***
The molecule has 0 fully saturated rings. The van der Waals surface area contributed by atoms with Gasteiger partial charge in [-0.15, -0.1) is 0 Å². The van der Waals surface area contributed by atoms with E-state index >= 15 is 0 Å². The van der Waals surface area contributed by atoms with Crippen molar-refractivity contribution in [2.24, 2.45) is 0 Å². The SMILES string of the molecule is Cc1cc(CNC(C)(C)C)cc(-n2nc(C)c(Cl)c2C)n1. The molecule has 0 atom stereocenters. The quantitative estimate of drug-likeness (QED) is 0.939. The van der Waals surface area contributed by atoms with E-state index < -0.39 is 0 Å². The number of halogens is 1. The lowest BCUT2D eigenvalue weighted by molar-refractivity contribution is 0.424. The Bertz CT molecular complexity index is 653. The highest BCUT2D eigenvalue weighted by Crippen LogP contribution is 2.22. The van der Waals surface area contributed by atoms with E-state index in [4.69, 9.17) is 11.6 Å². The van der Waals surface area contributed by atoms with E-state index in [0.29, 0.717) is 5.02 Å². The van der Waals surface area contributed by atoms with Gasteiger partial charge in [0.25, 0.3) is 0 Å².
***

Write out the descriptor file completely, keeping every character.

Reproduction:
The molecule has 0 fully saturated rings. The van der Waals surface area contributed by atoms with Gasteiger partial charge in [-0.15, -0.1) is 0 Å². The van der Waals surface area contributed by atoms with E-state index >= 15 is 0 Å². The van der Waals surface area contributed by atoms with Crippen molar-refractivity contribution in [2.24, 2.45) is 0 Å². The SMILES string of the molecule is Cc1cc(CNC(C)(C)C)cc(-n2nc(C)c(Cl)c2C)n1. The molecule has 0 atom stereocenters. The quantitative estimate of drug-likeness (QED) is 0.939. The van der Waals surface area contributed by atoms with E-state index < -0.39 is 0 Å². The number of halogens is 1. The lowest BCUT2D eigenvalue weighted by molar-refractivity contribution is 0.424. The Bertz CT molecular complexity index is 653. The highest BCUT2D eigenvalue weighted by Crippen LogP contribution is 2.22. The van der Waals surface area contributed by atoms with E-state index in [4.69, 9.17) is 11.6 Å². The van der Waals surface area contributed by atoms with E-state index in [0.29, 0.717) is 5.02 Å². The van der Waals surface area contributed by atoms with Gasteiger partial charge in [0.25, 0.3) is 0 Å².